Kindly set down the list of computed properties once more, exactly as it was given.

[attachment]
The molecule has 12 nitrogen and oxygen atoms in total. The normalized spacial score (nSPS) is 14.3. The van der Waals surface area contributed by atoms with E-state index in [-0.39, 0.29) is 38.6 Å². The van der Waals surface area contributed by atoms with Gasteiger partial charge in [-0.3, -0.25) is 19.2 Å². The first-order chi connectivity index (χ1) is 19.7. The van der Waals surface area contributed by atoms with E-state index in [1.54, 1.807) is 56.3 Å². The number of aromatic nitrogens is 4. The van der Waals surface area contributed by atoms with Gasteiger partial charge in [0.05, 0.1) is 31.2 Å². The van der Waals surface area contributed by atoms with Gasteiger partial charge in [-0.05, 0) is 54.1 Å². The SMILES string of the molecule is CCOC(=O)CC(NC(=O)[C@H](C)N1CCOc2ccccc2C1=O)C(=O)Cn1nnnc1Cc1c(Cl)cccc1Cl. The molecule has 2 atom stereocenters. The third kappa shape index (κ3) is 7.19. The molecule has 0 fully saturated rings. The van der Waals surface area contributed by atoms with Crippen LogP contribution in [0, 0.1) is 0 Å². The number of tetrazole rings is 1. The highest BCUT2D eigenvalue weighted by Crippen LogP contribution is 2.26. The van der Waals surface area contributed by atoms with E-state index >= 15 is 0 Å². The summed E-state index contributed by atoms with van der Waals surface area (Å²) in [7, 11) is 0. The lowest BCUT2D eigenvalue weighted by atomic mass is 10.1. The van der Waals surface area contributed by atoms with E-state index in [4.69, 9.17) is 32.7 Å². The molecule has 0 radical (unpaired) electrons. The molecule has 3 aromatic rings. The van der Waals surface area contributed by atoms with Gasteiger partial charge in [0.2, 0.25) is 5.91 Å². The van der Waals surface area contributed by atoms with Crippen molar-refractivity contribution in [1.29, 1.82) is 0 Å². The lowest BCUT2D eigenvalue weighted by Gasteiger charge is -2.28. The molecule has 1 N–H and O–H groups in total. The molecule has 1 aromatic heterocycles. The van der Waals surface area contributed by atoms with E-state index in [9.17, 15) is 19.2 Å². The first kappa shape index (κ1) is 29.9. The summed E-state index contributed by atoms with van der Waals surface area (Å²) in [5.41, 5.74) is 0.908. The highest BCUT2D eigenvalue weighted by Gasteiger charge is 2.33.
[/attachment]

The molecule has 12 nitrogen and oxygen atoms in total. The normalized spacial score (nSPS) is 14.3. The van der Waals surface area contributed by atoms with E-state index in [-0.39, 0.29) is 38.6 Å². The van der Waals surface area contributed by atoms with Gasteiger partial charge in [-0.3, -0.25) is 19.2 Å². The first-order chi connectivity index (χ1) is 19.7. The van der Waals surface area contributed by atoms with E-state index in [1.54, 1.807) is 56.3 Å². The number of aromatic nitrogens is 4. The van der Waals surface area contributed by atoms with Gasteiger partial charge in [0.05, 0.1) is 31.2 Å². The van der Waals surface area contributed by atoms with Gasteiger partial charge in [-0.05, 0) is 54.1 Å². The SMILES string of the molecule is CCOC(=O)CC(NC(=O)[C@H](C)N1CCOc2ccccc2C1=O)C(=O)Cn1nnnc1Cc1c(Cl)cccc1Cl. The molecule has 2 atom stereocenters. The third kappa shape index (κ3) is 7.19. The molecule has 0 fully saturated rings. The van der Waals surface area contributed by atoms with Crippen LogP contribution in [0, 0.1) is 0 Å². The number of tetrazole rings is 1. The highest BCUT2D eigenvalue weighted by Crippen LogP contribution is 2.26. The van der Waals surface area contributed by atoms with E-state index >= 15 is 0 Å². The summed E-state index contributed by atoms with van der Waals surface area (Å²) in [7, 11) is 0. The lowest BCUT2D eigenvalue weighted by atomic mass is 10.1. The van der Waals surface area contributed by atoms with E-state index in [4.69, 9.17) is 32.7 Å². The molecule has 0 radical (unpaired) electrons. The molecule has 3 aromatic rings. The van der Waals surface area contributed by atoms with Gasteiger partial charge in [0.2, 0.25) is 5.91 Å². The van der Waals surface area contributed by atoms with Crippen molar-refractivity contribution in [1.29, 1.82) is 0 Å². The lowest BCUT2D eigenvalue weighted by Gasteiger charge is -2.28. The molecule has 1 N–H and O–H groups in total. The molecule has 1 aromatic heterocycles. The van der Waals surface area contributed by atoms with E-state index in [9.17, 15) is 19.2 Å². The first kappa shape index (κ1) is 29.9. The summed E-state index contributed by atoms with van der Waals surface area (Å²) in [5.41, 5.74) is 0.908. The highest BCUT2D eigenvalue weighted by Gasteiger charge is 2.33.